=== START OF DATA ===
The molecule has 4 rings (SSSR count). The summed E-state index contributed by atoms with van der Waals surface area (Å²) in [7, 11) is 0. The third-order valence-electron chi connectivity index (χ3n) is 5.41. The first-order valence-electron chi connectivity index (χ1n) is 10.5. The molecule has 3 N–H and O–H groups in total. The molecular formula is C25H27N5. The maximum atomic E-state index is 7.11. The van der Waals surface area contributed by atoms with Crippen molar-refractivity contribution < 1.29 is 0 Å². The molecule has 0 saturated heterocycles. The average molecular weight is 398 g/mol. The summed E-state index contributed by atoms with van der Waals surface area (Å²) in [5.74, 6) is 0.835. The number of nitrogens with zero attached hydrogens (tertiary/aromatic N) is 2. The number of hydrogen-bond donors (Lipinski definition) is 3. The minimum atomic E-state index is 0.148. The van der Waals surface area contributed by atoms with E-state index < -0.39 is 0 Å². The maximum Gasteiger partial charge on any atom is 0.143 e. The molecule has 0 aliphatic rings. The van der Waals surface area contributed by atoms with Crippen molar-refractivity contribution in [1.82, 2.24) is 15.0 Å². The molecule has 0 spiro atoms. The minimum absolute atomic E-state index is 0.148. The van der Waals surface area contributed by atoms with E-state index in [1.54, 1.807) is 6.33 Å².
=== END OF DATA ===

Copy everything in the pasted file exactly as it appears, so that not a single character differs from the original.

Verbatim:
The molecule has 4 rings (SSSR count). The summed E-state index contributed by atoms with van der Waals surface area (Å²) in [7, 11) is 0. The third-order valence-electron chi connectivity index (χ3n) is 5.41. The first-order valence-electron chi connectivity index (χ1n) is 10.5. The molecule has 3 N–H and O–H groups in total. The molecular formula is C25H27N5. The maximum atomic E-state index is 7.11. The van der Waals surface area contributed by atoms with Crippen molar-refractivity contribution < 1.29 is 0 Å². The molecule has 0 saturated heterocycles. The average molecular weight is 398 g/mol. The summed E-state index contributed by atoms with van der Waals surface area (Å²) in [5.74, 6) is 0.835. The number of nitrogens with zero attached hydrogens (tertiary/aromatic N) is 2. The number of hydrogen-bond donors (Lipinski definition) is 3. The minimum atomic E-state index is 0.148. The van der Waals surface area contributed by atoms with E-state index < -0.39 is 0 Å². The maximum Gasteiger partial charge on any atom is 0.143 e. The molecule has 0 aliphatic rings. The van der Waals surface area contributed by atoms with Crippen molar-refractivity contribution in [1.82, 2.24) is 15.0 Å². The molecule has 0 spiro atoms. The minimum absolute atomic E-state index is 0.148. The van der Waals surface area contributed by atoms with E-state index in [1.54, 1.807) is 6.33 Å².